The Amazon in context
Tropical rainforests are often considered to be the “cradles of biodiversity.” Though they cover only about 6% of the Earth’s land surface, they are home to over 50% of global biodiversity. Rain forests also take in massive amounts of carbon dioxide and release oxygen through photosynthesis, which has also given them the nickname “lungs of the planet.” They also store very large amounts of carbon, and so cutting and burning their biomass contributes to global climate change. Many modern medicines are derived from rainforest plants, and several very important food crops originated in the rainforest, including bananas, mangos, chocolate, coffee, and sugar cane.
In order to qualify as a tropical rainforest, an area must receive over 250 centimeters of rainfall each year and have an average temperature above 24 degrees centigrade, as well as never experiencing frosts. The Amazon rainforest in South America is the largest in the world. The second largest is the Congo in central Africa, and other important rainforests can be found in Central America, the Caribbean, and Southeast Asia. Brazil contains about 40% of the world’s remaining tropical rainforest. Its rainforest covers an area of land about 2/3 the size of the continental United States.
There are countless reasons, both anthropocentric and ecocentric, to value rain forests. But they are one of the most threatened types of ecosystems in the world today. It’s somewhat difficult to estimate how quickly rainforests are being cut down, but estimates range from between 50,000 and 170,000 square kilometers per year. Even the most conservative estimates project that if we keep cutting rainforests as we are today, within about 100 years there will be none left.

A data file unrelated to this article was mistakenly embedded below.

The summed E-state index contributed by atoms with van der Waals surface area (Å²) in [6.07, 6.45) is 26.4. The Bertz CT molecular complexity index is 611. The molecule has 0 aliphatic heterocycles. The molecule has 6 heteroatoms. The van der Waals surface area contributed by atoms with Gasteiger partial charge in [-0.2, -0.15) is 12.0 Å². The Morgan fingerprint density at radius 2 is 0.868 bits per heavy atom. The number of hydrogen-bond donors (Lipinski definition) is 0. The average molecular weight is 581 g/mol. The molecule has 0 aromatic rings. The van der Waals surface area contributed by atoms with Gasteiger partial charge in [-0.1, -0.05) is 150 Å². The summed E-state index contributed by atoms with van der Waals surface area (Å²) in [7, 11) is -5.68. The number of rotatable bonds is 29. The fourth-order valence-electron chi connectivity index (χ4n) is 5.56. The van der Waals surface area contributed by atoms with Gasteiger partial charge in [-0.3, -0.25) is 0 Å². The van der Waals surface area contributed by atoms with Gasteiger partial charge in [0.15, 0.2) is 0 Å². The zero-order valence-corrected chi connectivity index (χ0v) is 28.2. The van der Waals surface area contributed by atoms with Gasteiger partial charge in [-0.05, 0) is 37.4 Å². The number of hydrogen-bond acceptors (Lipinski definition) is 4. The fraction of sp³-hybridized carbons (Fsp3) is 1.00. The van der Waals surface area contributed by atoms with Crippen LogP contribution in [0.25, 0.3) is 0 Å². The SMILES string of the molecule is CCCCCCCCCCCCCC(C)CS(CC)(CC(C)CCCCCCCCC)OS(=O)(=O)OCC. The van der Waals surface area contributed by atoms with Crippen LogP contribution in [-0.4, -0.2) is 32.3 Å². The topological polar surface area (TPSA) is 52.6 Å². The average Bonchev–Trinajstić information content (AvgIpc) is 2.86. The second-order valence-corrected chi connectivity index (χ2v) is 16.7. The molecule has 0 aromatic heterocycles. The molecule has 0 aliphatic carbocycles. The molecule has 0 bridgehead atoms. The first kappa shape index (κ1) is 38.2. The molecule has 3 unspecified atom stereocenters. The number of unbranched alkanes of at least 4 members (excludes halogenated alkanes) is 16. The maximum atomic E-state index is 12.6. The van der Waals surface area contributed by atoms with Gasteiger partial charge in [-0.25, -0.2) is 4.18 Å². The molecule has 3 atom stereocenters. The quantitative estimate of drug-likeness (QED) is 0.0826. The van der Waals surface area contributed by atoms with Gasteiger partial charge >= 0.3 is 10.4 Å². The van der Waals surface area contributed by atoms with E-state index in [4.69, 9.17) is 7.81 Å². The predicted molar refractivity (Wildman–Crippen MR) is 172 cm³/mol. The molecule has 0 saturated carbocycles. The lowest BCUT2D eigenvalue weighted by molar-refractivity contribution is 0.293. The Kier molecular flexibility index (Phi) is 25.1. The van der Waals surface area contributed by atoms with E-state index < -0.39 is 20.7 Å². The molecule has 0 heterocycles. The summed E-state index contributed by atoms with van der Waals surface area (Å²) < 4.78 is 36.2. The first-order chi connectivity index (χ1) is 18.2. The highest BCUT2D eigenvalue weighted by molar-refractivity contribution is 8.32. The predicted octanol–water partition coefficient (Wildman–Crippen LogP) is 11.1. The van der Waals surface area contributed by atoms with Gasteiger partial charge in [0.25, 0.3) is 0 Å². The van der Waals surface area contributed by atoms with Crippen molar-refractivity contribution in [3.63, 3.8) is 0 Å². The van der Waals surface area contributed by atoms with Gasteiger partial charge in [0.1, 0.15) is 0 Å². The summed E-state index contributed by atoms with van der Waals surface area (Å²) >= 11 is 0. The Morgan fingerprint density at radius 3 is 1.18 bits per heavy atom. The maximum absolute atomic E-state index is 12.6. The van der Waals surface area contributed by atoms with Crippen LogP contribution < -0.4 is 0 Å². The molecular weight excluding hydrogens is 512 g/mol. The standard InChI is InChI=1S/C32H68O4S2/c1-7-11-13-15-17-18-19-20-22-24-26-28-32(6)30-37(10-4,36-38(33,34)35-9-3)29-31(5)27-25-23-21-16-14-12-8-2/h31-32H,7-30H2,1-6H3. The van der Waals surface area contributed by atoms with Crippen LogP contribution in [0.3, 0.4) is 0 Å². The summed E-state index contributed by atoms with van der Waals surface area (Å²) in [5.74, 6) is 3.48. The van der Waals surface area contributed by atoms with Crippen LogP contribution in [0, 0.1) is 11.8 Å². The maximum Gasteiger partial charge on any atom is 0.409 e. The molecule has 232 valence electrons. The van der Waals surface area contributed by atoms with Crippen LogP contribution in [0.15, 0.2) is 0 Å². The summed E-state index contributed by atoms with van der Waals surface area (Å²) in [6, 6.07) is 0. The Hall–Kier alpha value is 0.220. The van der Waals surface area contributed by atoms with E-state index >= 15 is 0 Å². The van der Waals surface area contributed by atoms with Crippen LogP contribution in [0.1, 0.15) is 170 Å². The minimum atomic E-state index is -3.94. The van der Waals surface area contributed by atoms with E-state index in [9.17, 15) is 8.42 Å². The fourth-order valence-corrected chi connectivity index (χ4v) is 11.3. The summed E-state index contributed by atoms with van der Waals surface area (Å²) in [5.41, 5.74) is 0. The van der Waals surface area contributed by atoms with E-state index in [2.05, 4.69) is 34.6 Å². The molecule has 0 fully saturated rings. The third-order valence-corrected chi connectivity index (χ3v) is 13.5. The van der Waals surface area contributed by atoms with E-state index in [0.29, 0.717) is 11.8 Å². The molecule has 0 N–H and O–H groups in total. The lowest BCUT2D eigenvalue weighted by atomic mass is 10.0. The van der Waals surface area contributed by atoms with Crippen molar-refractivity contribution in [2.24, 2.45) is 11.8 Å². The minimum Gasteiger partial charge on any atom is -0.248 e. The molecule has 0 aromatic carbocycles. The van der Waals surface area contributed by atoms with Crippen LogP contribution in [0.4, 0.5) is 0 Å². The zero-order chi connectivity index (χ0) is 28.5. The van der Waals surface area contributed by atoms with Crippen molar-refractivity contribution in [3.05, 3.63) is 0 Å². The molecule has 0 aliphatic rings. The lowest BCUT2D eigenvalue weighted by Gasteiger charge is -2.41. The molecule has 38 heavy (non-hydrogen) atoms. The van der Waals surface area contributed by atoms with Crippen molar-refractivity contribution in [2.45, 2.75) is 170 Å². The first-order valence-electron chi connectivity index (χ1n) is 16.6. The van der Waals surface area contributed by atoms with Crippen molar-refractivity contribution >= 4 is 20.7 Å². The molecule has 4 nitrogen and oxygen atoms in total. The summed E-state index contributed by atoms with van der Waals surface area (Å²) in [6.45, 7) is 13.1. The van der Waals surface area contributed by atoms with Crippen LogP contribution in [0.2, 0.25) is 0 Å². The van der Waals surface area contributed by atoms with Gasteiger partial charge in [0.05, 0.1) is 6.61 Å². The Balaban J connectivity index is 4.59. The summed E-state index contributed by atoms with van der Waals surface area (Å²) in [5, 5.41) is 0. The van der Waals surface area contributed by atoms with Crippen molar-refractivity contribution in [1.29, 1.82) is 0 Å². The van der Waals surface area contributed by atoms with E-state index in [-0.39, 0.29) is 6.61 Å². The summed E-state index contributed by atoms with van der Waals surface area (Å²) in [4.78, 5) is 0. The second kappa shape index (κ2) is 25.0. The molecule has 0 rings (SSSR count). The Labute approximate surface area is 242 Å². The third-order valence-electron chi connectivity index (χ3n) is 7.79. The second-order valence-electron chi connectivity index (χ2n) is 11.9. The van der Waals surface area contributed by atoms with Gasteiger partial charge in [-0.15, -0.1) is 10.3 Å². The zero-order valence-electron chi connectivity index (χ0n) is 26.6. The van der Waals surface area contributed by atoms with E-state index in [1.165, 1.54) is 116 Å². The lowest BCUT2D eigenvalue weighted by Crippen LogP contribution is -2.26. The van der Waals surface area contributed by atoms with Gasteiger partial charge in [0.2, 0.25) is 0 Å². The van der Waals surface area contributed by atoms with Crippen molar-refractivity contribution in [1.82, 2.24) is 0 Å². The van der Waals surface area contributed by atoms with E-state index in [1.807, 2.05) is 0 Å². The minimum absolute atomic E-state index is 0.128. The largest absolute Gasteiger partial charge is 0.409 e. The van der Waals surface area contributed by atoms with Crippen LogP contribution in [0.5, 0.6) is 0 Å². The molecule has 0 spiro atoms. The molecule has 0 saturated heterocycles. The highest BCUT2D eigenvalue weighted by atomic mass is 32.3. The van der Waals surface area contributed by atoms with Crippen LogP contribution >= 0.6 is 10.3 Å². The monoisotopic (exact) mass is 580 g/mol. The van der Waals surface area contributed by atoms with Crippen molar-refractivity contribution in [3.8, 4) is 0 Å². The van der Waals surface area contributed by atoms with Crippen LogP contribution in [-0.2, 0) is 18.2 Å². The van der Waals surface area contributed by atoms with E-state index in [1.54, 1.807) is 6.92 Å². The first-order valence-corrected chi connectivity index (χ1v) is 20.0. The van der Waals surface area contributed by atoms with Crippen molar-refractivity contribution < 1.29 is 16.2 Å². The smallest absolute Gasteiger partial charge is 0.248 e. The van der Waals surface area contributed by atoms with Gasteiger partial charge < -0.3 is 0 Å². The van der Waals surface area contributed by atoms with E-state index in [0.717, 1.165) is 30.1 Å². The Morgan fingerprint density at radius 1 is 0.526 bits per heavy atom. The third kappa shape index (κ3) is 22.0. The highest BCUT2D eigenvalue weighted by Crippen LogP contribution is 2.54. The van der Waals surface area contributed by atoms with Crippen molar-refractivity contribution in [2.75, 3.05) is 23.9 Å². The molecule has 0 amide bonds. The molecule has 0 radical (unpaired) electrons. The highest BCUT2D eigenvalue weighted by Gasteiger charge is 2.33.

How does a rainforest work?
Rainforests are incredibly complex ecosystems, but understanding a few basics about their ecology will help us understand why clear-cutting and fragmentation are such destructive activities for rainforest biodiversity.
High biodiversity in tropical rainforests means that the interrelationships between organisms are very complex. A single tree may house more than 40 different ant species, each of which has a different ecological function and may alter the habitat in distinct and important ways. Ecologists debate about whether systems that have high biodiversity are stable and resilient, like a spider web composed of many strong individual strands, or fragile, like a house of cards. Both metaphors are likely appropriate in some cases. One thing we can be certain of is that it is very difficult in a rainforest system, as in most others, to affect just one type of organism. Also, clear cutting one small area may damage hundreds or thousands of established species interactions that reach beyond the cleared area.
Pollination is a challenge for rainforest trees because there are so many different species, unlike forests in the temperate regions that are often dominated by less than a dozen tree species. One solution is for individual trees to grow close together, making pollination simpler, but this can make that species vulnerable to extinction if the one area where it lives is clear cut. Another strategy is to develop a mutualistic relationship with a long-distance pollinator, like a specific bee or hummingbird species. These pollinators develop mental maps of where each tree of a particular species is located and then travel between them on a sort of “trap-line” that allows trees to pollinate each other. One problem is that if a forest is fragmented then these trap-line connections can be disrupted, and so trees can fail to be pollinated and reproduce even if they haven’t been cut.